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United States Department of Agriculture

Agricultural Research Service

Research Project: IMPACT OF DIET AND GUT MICROBIAL ECOLOGY ON FOODBORNE BACTERIAL PATHOGENS AND ANTIMICROBIAL RESISTANCE IN FARM ANIMALS Title: Characteristics and Induction of VSH-1, Gene Transfer Agent of B. hyodysenteriae

Authors
item Stanton, Thaddeus
item Humphrey, Samuel
item Zuerner, Richard

Submitted to: Meeting Abstract
Publication Type: Abstract Only
Publication Acceptance Date: May 23, 2009
Publication Date: June 5, 2009
Citation: Stanton, T.B., Humphrey, S.B., Zuerner, R.L. 2009. Characteristics and Induction of VSH-1, Gene Transfer Agent of B. hyodysenteriae [abstract]. In: Proceedings of 5th International Conference on Colonic Spirochaetal Infections in Animals and Humans, June 8-10, 2009, Leon, Spain. p.25-26.

Technical Abstract: Genome sequencing projects have revealed a remarkable diversity and distribution of prophage gene clusters inserted into bacterial genomes (1). These clusters encode both functional and non-functional bacterial viruses. The latter category refers to defective or “cryptic” prophages which are incapable of producing self-replicating virions. One type of cryptic prophage is the prophage-like gene transfer agent, or GTA (2,3). GTAs represent a novel type of bacterial gene transfer and have been found in diverse bacterial species (1-4). Our lab investigates VSH-1, the GTA of Brachyspira hyodysenteriae. Over the last few years, a primary goal of our research has been to identify factors controlling VSH-1 production and, therefore, horizontal gene transfer by B. hyodysenteriae. These factors include both intracellular regulatory elements (B. hyodysenteriae and VSH-1 gene products) and extracellular, environmental inducers.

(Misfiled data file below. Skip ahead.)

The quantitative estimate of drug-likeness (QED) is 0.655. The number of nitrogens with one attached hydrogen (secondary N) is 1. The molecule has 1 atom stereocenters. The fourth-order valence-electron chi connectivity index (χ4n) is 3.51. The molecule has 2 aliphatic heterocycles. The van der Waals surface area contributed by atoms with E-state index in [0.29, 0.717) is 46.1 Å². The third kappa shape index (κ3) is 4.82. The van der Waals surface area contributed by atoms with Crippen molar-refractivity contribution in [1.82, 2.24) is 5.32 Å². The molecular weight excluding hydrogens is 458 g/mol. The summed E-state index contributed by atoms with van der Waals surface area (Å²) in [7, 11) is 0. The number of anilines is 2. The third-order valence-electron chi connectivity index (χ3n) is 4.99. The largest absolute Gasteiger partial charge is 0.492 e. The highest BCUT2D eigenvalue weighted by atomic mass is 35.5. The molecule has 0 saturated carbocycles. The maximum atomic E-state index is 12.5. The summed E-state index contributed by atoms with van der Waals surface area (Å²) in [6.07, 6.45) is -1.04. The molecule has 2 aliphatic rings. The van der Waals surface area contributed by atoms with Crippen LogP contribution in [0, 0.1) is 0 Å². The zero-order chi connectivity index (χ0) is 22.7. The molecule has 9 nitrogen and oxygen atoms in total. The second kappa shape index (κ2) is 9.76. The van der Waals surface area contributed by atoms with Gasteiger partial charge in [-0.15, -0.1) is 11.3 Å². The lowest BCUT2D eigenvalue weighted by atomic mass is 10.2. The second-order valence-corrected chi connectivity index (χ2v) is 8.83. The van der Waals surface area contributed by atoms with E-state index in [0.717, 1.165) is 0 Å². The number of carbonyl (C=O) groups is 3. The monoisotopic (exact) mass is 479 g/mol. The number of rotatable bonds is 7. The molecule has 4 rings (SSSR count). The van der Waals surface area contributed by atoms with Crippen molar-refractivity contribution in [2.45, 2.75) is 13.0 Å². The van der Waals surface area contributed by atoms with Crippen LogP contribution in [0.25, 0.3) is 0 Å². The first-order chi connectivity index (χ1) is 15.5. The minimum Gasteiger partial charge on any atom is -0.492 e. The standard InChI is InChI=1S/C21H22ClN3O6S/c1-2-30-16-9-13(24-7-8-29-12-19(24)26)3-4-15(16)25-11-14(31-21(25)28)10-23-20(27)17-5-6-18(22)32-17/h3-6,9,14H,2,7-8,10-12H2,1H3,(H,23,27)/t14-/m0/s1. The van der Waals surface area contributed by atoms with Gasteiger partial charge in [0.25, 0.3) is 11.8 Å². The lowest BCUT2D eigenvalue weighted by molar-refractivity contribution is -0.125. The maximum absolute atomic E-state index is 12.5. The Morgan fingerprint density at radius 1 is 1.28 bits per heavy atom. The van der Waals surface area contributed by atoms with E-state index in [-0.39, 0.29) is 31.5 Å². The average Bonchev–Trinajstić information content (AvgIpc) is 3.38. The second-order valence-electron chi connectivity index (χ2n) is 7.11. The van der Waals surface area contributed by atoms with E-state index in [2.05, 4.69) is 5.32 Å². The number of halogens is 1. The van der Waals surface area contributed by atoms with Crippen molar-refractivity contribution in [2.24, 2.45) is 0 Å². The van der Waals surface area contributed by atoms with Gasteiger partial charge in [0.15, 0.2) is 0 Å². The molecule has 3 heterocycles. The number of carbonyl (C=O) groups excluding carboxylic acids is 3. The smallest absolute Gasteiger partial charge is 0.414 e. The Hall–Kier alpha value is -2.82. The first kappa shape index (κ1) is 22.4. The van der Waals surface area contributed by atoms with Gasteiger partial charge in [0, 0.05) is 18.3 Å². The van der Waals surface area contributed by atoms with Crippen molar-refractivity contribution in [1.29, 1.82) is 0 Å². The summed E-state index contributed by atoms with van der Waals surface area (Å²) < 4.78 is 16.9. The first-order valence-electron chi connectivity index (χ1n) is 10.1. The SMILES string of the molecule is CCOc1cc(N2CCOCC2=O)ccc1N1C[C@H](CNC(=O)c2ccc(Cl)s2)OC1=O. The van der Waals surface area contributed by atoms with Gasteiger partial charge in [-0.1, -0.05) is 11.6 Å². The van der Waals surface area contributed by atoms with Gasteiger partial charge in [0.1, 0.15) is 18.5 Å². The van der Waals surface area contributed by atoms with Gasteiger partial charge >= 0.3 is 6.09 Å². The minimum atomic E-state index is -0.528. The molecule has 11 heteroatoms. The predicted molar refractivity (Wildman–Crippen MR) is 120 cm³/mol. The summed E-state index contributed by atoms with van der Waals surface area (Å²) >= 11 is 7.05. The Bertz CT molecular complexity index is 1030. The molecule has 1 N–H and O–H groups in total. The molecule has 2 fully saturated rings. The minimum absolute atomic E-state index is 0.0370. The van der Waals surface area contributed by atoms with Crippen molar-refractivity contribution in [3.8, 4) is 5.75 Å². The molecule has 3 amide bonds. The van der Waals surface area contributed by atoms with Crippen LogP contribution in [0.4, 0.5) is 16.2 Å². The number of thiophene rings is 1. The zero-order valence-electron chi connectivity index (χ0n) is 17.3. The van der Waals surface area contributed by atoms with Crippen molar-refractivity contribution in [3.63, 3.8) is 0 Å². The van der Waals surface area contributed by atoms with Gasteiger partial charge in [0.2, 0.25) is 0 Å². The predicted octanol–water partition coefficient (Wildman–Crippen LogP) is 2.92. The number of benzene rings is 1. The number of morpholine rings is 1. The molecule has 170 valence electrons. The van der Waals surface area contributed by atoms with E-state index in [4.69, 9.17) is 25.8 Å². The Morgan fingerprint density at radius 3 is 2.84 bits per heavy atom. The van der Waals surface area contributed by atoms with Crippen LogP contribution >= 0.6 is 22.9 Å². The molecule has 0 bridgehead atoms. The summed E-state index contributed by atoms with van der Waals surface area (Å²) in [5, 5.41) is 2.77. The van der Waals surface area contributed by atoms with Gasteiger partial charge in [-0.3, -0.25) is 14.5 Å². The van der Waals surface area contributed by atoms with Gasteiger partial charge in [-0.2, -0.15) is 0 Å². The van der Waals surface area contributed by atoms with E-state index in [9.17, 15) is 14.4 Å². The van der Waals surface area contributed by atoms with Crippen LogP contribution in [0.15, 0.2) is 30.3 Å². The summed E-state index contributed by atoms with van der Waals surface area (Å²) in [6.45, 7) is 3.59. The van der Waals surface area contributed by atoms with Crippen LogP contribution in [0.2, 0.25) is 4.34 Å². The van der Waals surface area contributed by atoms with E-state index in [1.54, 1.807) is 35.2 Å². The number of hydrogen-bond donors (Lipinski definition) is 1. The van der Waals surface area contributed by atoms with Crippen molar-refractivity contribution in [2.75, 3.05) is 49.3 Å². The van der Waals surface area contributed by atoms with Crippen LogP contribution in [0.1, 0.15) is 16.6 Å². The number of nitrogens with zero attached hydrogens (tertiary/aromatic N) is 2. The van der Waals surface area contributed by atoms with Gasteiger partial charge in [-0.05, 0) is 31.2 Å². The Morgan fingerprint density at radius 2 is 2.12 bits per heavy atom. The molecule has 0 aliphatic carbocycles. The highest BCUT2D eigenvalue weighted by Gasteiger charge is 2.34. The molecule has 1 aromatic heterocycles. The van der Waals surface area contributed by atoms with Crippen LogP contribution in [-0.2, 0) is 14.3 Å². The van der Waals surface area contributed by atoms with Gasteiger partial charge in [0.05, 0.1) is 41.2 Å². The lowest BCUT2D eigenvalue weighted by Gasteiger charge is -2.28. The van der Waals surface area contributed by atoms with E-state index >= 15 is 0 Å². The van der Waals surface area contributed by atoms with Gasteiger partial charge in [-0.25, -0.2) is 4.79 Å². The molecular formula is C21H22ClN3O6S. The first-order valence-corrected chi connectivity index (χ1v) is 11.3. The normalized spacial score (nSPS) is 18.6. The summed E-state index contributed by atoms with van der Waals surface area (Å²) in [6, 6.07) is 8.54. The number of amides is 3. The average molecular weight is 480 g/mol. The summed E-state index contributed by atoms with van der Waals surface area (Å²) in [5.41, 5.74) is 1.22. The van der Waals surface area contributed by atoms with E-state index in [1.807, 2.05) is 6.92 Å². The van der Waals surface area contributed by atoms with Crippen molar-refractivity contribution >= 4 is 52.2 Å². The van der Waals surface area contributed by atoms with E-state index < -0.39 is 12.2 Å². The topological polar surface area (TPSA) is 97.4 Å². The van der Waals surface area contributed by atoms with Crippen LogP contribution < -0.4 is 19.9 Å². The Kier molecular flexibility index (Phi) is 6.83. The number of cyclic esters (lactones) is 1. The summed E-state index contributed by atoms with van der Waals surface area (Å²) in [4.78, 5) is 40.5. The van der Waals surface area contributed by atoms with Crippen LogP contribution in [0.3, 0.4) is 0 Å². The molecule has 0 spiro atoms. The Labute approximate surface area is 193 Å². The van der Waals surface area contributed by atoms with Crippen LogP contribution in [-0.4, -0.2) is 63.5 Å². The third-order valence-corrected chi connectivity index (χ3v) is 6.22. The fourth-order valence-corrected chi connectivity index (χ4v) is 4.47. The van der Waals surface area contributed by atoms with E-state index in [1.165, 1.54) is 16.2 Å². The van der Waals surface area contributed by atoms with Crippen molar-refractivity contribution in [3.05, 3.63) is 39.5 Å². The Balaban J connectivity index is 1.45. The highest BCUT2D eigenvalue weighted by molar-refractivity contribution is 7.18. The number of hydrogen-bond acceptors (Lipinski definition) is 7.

Last Modified: 9/10/2014
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